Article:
After leaving China, I attended my first vipassana retreat, 10 days of silent meditation. At the time I was pretty serious about spiritual practice and was actually aiming for a full spiritual enlightenment in this lifetime. That does seem quite funny to say now, but its true. Suffice to say that I was with a strong determination and practiced very diligently. I feel that by being so driven I and my practice have derived some benefit in the long term. However, with such a strong work ethic, the retreat was the most difficult thing I had ever done in my life. Afterwards I concluded that the monks life, which I had seriously considered (becoming ordained and all), was not for me. The retreat made me appreciate the pleasures and treasures of samsaric existence, of being in the world and engaging with it. I have since come somewhere in the middle. I maintain a spiritual practice but I am also man of the world and enjoy interacting with reality in this way.

In 2014, I moved to Spain, joining a weekly sitting in the tradition of zen and Thich Nhat Han and joining my first regular yoga class. At the end of my time there I attended my first psychedelic retreat in Andalucia. This was my first encounter of any shaman, facilitator or any kind of guide in the psychedelic world. As a group of around 10, we had 2 salvia ceremonies, 2 ayahuasca ceremonies and one san pedro. After one of those ayahuasca ceremonies, deep into the night and after everyone had gone to bed, feeling disappointed that nothing had happened, with my guard finally down, I broke down, floods of tears falling down, weeping for hours. I felt the pure suffering of humanity. How hard it is, what struggle a human existence entails.

During and upon leaving the retreat I had questions about our shaman and the way the whole thing was held. This later became the topic of my talk at the Beyond Psychedelics conference a couple years ago.

Soon after, in the summer of 2014 I moved to Korea. I had the whole year drug free and figuring the break from weed would be good, doubled down on my meditation practice, keeping it consistent, reading more books, attending a temple stay and a local mindfulness meetup. I saved diligently as I was planning to take time off work and explore options outside of English teaching. I began my first version of this blog, called Mindmaker, feeling that I had some things to share and wanting to start some kind of side project related to my interests.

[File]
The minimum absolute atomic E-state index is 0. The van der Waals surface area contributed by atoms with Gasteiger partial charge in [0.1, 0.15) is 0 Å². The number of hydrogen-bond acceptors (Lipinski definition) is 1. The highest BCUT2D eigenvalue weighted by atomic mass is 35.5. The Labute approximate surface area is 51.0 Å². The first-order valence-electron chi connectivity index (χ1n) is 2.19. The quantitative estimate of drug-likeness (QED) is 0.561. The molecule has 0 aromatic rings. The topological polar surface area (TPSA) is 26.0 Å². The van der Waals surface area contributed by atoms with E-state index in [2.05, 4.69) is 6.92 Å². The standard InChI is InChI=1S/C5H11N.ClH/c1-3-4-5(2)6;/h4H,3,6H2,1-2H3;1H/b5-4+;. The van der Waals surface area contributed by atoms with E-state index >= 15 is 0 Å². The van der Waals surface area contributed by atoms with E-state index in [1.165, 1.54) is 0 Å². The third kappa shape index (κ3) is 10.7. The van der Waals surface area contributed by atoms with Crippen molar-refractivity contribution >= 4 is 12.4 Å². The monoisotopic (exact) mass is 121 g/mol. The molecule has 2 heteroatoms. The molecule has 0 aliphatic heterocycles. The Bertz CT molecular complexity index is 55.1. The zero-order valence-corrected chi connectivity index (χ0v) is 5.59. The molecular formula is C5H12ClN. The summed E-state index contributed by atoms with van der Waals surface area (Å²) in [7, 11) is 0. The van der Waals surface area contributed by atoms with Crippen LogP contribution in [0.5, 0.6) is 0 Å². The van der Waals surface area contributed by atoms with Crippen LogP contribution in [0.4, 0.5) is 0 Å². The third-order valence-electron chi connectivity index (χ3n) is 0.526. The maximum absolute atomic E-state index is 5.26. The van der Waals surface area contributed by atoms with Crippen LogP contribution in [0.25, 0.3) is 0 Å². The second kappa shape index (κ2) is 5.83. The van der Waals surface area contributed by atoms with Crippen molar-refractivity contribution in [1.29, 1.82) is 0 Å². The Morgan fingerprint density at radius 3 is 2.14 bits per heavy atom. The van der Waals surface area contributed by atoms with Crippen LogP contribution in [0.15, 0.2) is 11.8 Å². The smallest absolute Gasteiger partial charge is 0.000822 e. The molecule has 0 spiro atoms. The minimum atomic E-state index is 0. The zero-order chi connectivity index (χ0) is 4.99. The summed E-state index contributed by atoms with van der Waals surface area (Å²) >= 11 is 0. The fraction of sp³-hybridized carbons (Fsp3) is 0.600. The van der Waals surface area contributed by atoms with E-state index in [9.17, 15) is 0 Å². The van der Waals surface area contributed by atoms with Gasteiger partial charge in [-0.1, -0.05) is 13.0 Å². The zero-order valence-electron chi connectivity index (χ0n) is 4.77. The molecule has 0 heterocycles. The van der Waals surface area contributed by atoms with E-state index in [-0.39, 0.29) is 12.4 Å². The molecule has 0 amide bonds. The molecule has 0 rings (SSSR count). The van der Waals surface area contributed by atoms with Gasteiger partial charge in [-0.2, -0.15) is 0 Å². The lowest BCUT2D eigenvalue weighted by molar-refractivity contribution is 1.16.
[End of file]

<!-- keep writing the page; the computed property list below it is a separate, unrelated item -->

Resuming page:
I had adventures in Japan, Taiwan and Egypt, and after another vipassana retreat to touch base, I began planning my epic psychedelic adventure…

February 2016, I arrived in Brazil on a one way ticket. Lured to Latin America by their native psychedelics and plant medicines, I ended up staying there over 13 months and travelling to 12 countries.

As I moved through South America, I did 3 ayahuasca ceremonies over a week in the Bolivian amazon, high dose San Pedro alone in the Peruvian Andes. In Mexico I sought out peyote in the Mexican deserts of San Luis Potosi, before leaving, reading Carlos Castaneda, and then deciding I needed to go back, heading back out there for more desert peyote sessions.

I made my way onwards to the state of Oaxaca, famous for the Western discovery of magic mushrooms by Gordon Wasson. Whilst there, a post on my blog went semi-viral through reddit and it encouraged me to keep creating and writing about my travels and experiences. I upgraded the site and got the name Maps of the Mind (thanks Joe!). I continued on and made my way to the mountainous region of Oaxaca where mushrooms were around, first visiting from my beach location home and tripping with a friend for her first time, and then packing up and heading with my belongings to spend more time there.

I was there over new years, taking mushrooms alone in the wilderness of nature on consecutive days. Working with the mushrooms as I entered 2017, I set my intentions for the year ahead.

My time up in those mountains is still one of my most treasured memories to date. The atmosphere of the place, the people passing through, the views and sunsets. It was a magical time.

I finished off my travels, continuing to practice writing, learn photography and Spanish, and finally returned to the UK in the spring.

What is funny is that, after all my travels, experiences, and ceremonies in Latin America, I finally got the experience I was really looking for upon returning home. Back in an old red brick house in the North of England on a grey day. A solo experience in a self made ceremony, put together by drawing upon work from the pioneers of Western psychedelic therapy of the 50s and 60s.

This experience was where my appreciation of the deep mystical and healing potential of psychedelics began. It is where my journey in the psychedelic world went a whole nother level deeper. It is what lead to me really engaging with and being involved with the psychedelic movement and worldwide community. This experience started a whole new chapter…